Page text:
Having taken the plunge into historical fiction – which I hope readers will consider an apt description of this novel, despite its belonging in the subgenre of historical romance – I think it likely I’ll paddle around for a while. First up will probably be a second romance set in Cowbird Creek, focusing on a couple of the secondary characters in What Heals the Heart. I’m also intrigued by the possibility of dealing more thoroughly and seriously with the impact of the Great Grasshopper Plague of 1874-1875, about which I learned only late in the process of writing this novel. After that – who knows?
I will, however, strive to finish editing another near-future SF novel, Donor, and may well publish it before the second Cowbird Creek book.
6. Why are most of your previous novels science fiction?
I’ve been reading (and to a lesser extent, watching) science fiction for so long that I tend to view experiences, such as walking my dog and wondering what she’s smelling, and new information, such as news stories about conjoined twins or womb twin survivors, through a science fiction lens.
7. Which of your previous novels are most likely to appeal to readers who enjoy What Heals the Heart?
I hope that even readers unfamiliar with science fiction will, if they give my SF novels a try, find a similar style, sensibility, and thematic focus in those stories. That said, perhaps the novel closest in tone to, and whose subject matter has most in common with, What Heals the Heart is Wander Home, a family drama with mystery and romance elements set in a re-imagined afterlife. This afterlife has features which lend themselves to the confrontation of lingering personal issues and unfinished business. For example, you can relive any memory in perfect detail – and if someone else who took part in the remembered scene is there with you, you can trade places and remember the events from the other person’s perspective. There are other aspects of the afterlife that, while serving this same purpose, are also just plain fun. You can be any age at any time, and visit any place that you remember or that anyone you meet – from any time in Earth’s history – remembers.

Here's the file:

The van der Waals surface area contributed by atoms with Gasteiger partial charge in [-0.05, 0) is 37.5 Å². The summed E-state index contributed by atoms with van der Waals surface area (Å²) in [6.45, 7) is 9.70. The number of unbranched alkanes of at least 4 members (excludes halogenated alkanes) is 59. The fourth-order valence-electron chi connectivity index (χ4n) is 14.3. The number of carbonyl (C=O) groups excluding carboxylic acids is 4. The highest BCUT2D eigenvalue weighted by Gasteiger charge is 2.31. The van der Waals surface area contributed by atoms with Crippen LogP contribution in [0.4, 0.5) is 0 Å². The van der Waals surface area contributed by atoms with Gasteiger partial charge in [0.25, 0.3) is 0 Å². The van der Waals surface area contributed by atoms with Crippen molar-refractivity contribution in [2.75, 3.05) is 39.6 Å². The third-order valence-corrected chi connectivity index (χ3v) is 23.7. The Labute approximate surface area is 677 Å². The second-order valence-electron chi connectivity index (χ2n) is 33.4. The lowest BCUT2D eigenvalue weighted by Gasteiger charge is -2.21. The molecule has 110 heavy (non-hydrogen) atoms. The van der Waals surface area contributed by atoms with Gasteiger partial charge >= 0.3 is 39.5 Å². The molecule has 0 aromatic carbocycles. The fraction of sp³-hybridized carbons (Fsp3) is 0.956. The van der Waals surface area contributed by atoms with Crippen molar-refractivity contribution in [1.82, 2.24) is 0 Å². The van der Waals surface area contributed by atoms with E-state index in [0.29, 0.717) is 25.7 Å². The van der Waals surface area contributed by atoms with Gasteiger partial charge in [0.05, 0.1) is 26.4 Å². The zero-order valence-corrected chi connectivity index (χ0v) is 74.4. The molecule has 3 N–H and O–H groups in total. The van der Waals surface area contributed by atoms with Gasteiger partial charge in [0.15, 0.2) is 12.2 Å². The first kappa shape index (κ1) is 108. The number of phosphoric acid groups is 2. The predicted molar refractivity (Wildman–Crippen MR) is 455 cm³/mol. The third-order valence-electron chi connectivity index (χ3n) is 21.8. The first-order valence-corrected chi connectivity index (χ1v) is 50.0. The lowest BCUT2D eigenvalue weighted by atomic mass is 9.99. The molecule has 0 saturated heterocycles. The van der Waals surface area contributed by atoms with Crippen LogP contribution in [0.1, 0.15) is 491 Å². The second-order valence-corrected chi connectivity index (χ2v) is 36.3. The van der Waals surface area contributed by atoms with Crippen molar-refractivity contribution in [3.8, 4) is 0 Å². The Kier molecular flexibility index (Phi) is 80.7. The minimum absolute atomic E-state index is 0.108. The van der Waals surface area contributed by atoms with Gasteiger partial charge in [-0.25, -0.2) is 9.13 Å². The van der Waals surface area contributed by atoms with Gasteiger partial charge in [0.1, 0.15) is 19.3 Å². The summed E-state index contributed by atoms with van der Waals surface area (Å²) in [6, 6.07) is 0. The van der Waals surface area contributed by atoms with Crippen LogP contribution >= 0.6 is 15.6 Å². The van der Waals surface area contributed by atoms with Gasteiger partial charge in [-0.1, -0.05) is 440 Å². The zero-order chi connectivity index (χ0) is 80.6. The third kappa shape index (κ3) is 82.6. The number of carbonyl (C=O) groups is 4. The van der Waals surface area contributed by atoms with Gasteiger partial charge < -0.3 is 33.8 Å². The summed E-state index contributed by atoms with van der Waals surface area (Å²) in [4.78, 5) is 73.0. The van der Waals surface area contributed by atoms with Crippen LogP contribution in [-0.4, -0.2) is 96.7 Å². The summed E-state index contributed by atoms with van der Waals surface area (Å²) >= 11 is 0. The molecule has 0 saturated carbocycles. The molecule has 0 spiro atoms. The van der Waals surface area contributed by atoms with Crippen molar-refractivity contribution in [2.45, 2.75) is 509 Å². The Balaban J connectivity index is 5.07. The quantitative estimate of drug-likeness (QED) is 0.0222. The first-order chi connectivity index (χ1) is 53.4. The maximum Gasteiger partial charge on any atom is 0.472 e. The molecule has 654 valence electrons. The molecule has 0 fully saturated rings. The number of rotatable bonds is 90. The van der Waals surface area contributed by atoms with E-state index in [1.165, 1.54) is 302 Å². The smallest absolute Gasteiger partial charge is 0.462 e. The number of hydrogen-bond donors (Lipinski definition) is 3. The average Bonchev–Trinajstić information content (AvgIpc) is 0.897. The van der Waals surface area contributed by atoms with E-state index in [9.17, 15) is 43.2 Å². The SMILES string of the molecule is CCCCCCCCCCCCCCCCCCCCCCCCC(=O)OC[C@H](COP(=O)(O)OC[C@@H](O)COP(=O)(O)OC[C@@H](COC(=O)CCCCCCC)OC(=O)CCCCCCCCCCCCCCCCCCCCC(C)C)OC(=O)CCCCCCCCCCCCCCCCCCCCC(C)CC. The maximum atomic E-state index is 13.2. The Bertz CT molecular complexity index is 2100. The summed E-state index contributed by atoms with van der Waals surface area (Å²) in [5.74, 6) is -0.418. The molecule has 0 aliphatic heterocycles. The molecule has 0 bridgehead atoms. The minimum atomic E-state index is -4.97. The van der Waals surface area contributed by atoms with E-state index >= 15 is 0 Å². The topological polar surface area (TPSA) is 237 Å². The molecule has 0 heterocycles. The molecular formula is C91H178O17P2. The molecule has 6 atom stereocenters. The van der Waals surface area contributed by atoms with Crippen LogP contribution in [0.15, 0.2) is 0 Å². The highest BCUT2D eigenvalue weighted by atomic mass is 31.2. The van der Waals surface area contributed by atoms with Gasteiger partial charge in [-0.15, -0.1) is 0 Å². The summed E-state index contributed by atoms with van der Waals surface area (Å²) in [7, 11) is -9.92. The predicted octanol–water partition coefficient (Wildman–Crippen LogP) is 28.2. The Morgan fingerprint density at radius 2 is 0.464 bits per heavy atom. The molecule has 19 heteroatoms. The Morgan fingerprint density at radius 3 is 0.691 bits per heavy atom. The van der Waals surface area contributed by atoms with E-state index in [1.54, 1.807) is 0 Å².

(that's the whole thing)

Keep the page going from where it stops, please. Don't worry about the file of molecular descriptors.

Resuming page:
Wander Home concerns a mother who desperately wanted a child, but who left that child in the care of her parents and grandmother for unknown reasons. The child, grandparents, and great-grandmother die in an auto accident four years after the mother’s mysterious departure; the mother dies of stress cardiomyopathy (“broken heart syndrome”) some time later, and is reunited with the family she left behind.
Title: What Heals the Heart
Series: Cowbird Creek Book 1
Author: Karen A. Wyle
Genre: Western Historical Romance
Print Length: 266 pages
Publication Date: October 15, 2019
Blurb: Joshua Gibbs survived the Civil War, building on his wartime experiences to become a small town doctor. And if he wakes from nightmares more often than he would like, only his dog Major is there to know it.